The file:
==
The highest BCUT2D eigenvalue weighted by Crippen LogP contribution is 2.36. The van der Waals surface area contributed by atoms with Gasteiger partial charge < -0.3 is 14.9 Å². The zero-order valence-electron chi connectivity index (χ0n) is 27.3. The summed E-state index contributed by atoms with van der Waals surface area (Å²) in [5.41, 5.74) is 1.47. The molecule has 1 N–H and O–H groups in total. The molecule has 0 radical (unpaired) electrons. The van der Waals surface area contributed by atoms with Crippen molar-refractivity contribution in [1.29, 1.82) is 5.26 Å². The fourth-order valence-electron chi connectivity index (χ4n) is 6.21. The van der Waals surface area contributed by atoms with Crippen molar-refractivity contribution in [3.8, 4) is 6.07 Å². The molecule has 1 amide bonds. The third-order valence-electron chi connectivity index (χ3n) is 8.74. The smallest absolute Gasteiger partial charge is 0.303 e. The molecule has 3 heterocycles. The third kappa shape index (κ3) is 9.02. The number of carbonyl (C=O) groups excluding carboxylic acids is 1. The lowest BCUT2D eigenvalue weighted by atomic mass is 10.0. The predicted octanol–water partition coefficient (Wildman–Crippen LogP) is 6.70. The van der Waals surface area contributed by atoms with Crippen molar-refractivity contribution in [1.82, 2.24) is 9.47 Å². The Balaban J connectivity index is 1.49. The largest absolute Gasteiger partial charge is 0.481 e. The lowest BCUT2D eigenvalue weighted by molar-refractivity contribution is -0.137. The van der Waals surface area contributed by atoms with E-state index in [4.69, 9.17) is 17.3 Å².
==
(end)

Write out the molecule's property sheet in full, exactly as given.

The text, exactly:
The highest BCUT2D eigenvalue weighted by Crippen LogP contribution is 2.36. The van der Waals surface area contributed by atoms with Gasteiger partial charge < -0.3 is 14.9 Å². The zero-order valence-electron chi connectivity index (χ0n) is 27.3. The summed E-state index contributed by atoms with van der Waals surface area (Å²) in [5.41, 5.74) is 1.47. The molecule has 1 N–H and O–H groups in total. The molecule has 0 radical (unpaired) electrons. The van der Waals surface area contributed by atoms with Crippen molar-refractivity contribution in [1.29, 1.82) is 5.26 Å². The fourth-order valence-electron chi connectivity index (χ4n) is 6.21. The van der Waals surface area contributed by atoms with Crippen molar-refractivity contribution in [3.8, 4) is 6.07 Å². The molecule has 1 amide bonds. The third-order valence-electron chi connectivity index (χ3n) is 8.74. The smallest absolute Gasteiger partial charge is 0.303 e. The molecule has 3 heterocycles. The third kappa shape index (κ3) is 9.02. The number of carbonyl (C=O) groups excluding carboxylic acids is 1. The lowest BCUT2D eigenvalue weighted by atomic mass is 10.0. The predicted octanol–water partition coefficient (Wildman–Crippen LogP) is 6.70. The van der Waals surface area contributed by atoms with Crippen molar-refractivity contribution in [1.82, 2.24) is 9.47 Å². The Balaban J connectivity index is 1.49. The largest absolute Gasteiger partial charge is 0.481 e. The lowest BCUT2D eigenvalue weighted by molar-refractivity contribution is -0.137. The van der Waals surface area contributed by atoms with E-state index in [4.69, 9.17) is 17.3 Å².